Thursday, October 6, 2011

Ellora Caves Tour, Ajanta Ellora Caves, Places to visit in Maharashtra

The Ajanta and Ellora Caves are the ancient repository and Indian architectural heritage pride of Maharashtra, India. Both these sites are world famous and are cut in rocks. These caves are marvelous example of the highest degree of skills and artistry that Indian craftsmen had achieved several hundred years ago with primitive tools. Ajanta dates back 100 B.C. while Ellora is younger by some 600 years.

Ellora Caves are close to the modern time city Aurangabad in Maharashtra. Aurangabad City was founded in 1610, on the site of a village, Khirki by Malik Ambar and has always been a prominent region on the Deccan plateau. Having been inhabited since the Stone Age, it has a long artistic and cultural history - to which several dynasties have made major contributions over the years. Maurya rule marked the arrival of Buddhism in Maharashtra.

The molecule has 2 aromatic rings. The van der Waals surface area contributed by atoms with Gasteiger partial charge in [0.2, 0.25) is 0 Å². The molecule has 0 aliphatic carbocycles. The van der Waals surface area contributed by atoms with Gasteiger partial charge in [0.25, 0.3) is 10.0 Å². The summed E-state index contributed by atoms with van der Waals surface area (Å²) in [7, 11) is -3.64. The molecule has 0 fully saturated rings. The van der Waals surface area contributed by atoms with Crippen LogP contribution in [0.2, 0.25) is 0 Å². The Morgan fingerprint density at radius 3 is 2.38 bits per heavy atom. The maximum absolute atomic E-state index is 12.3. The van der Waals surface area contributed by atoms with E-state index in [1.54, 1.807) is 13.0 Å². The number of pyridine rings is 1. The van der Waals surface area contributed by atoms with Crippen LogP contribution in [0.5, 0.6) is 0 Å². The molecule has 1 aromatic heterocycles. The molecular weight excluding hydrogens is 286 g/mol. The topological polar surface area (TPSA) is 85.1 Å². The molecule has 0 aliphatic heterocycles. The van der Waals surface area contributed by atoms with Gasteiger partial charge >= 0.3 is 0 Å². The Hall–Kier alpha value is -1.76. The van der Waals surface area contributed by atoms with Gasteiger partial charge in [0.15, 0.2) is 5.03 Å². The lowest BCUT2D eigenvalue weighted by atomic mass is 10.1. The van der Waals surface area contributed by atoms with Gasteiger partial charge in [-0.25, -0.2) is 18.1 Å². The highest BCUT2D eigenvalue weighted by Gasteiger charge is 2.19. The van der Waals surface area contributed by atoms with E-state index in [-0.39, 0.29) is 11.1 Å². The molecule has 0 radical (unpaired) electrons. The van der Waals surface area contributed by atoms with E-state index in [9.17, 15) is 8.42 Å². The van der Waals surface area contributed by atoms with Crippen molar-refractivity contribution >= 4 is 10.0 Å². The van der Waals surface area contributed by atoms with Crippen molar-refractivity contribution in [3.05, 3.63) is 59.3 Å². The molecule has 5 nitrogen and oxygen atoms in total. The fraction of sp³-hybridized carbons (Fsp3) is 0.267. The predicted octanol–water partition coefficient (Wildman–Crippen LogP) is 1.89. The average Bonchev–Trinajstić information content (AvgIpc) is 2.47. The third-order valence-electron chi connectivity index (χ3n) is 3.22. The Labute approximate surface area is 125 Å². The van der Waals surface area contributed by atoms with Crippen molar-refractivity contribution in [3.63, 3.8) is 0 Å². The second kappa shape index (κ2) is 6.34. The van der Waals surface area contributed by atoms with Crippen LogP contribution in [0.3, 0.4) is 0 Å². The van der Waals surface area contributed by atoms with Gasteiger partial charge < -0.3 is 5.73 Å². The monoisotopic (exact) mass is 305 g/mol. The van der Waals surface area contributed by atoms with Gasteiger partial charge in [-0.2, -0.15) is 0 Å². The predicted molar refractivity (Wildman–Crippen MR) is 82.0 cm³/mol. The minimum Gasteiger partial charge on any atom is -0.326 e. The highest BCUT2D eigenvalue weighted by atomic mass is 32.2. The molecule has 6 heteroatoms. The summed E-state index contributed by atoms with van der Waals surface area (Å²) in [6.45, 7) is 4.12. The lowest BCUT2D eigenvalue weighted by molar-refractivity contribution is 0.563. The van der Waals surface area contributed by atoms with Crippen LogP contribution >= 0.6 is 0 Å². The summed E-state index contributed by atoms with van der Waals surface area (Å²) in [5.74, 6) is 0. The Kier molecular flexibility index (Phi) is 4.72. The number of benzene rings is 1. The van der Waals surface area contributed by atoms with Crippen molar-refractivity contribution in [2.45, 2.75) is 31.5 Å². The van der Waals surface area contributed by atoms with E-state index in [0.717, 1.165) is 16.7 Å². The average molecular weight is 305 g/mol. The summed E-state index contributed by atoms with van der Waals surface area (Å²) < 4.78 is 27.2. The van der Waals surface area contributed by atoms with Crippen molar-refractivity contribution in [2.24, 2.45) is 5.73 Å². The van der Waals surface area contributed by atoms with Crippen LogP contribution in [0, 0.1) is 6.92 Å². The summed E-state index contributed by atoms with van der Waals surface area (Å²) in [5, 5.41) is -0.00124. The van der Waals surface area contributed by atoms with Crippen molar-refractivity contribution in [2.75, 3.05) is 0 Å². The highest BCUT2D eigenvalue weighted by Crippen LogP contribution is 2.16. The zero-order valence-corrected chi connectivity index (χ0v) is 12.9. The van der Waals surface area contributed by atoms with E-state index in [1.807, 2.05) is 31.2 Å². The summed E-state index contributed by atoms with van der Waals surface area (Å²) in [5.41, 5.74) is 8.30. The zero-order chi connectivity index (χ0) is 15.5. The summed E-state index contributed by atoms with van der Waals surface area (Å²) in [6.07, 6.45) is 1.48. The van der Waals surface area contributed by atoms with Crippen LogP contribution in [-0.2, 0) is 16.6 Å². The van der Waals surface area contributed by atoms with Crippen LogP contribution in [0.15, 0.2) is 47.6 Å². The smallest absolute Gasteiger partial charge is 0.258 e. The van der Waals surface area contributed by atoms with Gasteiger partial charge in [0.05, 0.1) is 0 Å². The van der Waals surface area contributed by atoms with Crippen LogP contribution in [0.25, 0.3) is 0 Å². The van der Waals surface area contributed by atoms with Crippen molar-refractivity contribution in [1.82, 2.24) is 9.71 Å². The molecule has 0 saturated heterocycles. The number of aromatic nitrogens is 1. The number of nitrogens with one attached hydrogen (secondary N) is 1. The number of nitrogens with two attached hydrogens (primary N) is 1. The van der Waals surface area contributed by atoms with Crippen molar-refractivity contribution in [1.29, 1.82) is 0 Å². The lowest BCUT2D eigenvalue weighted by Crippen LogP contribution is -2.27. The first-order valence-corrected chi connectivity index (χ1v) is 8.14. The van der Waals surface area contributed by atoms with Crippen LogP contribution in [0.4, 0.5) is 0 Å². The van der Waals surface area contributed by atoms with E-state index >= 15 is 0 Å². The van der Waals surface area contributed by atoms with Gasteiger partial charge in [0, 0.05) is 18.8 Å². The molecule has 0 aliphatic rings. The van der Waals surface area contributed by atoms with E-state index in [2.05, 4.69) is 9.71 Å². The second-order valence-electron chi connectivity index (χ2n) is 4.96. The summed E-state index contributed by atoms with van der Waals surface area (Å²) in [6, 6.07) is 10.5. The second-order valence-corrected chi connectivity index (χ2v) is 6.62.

Ajanta and Ellora caves were shrouded in ignominy for over a millennium, till John Smith, a British Army Officer stumbled upon them while on a hunting expedition in 1819. Today Ajanta and Ellora caves have been honored the world heritage site status to be preserved as an artistic legacy for generations to witness. 

Ellora Caves